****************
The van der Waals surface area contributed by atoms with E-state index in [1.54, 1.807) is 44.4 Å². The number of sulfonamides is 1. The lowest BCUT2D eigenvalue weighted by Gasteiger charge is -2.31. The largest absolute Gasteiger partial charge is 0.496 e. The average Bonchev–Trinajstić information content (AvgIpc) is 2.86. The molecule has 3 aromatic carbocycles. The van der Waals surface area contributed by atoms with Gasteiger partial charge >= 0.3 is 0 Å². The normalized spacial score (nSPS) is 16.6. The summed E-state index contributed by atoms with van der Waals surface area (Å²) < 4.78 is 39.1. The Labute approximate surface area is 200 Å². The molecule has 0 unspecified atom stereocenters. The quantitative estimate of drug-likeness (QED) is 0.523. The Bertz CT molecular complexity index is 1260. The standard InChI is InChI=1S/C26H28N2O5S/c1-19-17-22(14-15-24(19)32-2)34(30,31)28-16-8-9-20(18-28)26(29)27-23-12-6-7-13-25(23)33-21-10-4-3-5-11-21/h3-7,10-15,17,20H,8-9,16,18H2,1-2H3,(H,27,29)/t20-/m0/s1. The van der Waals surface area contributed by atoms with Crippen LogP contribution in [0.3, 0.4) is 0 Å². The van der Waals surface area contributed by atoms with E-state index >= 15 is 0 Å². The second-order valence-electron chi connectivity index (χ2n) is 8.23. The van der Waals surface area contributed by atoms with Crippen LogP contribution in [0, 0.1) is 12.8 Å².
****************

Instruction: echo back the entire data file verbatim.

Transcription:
The van der Waals surface area contributed by atoms with E-state index in [1.54, 1.807) is 44.4 Å². The number of sulfonamides is 1. The lowest BCUT2D eigenvalue weighted by Gasteiger charge is -2.31. The largest absolute Gasteiger partial charge is 0.496 e. The average Bonchev–Trinajstić information content (AvgIpc) is 2.86. The molecule has 3 aromatic carbocycles. The van der Waals surface area contributed by atoms with Gasteiger partial charge >= 0.3 is 0 Å². The normalized spacial score (nSPS) is 16.6. The summed E-state index contributed by atoms with van der Waals surface area (Å²) < 4.78 is 39.1. The Labute approximate surface area is 200 Å². The molecule has 0 unspecified atom stereocenters. The quantitative estimate of drug-likeness (QED) is 0.523. The Bertz CT molecular complexity index is 1260. The standard InChI is InChI=1S/C26H28N2O5S/c1-19-17-22(14-15-24(19)32-2)34(30,31)28-16-8-9-20(18-28)26(29)27-23-12-6-7-13-25(23)33-21-10-4-3-5-11-21/h3-7,10-15,17,20H,8-9,16,18H2,1-2H3,(H,27,29)/t20-/m0/s1. The van der Waals surface area contributed by atoms with Crippen LogP contribution in [0.3, 0.4) is 0 Å². The van der Waals surface area contributed by atoms with E-state index >= 15 is 0 Å². The second-order valence-electron chi connectivity index (χ2n) is 8.23. The van der Waals surface area contributed by atoms with Crippen LogP contribution in [0, 0.1) is 12.8 Å².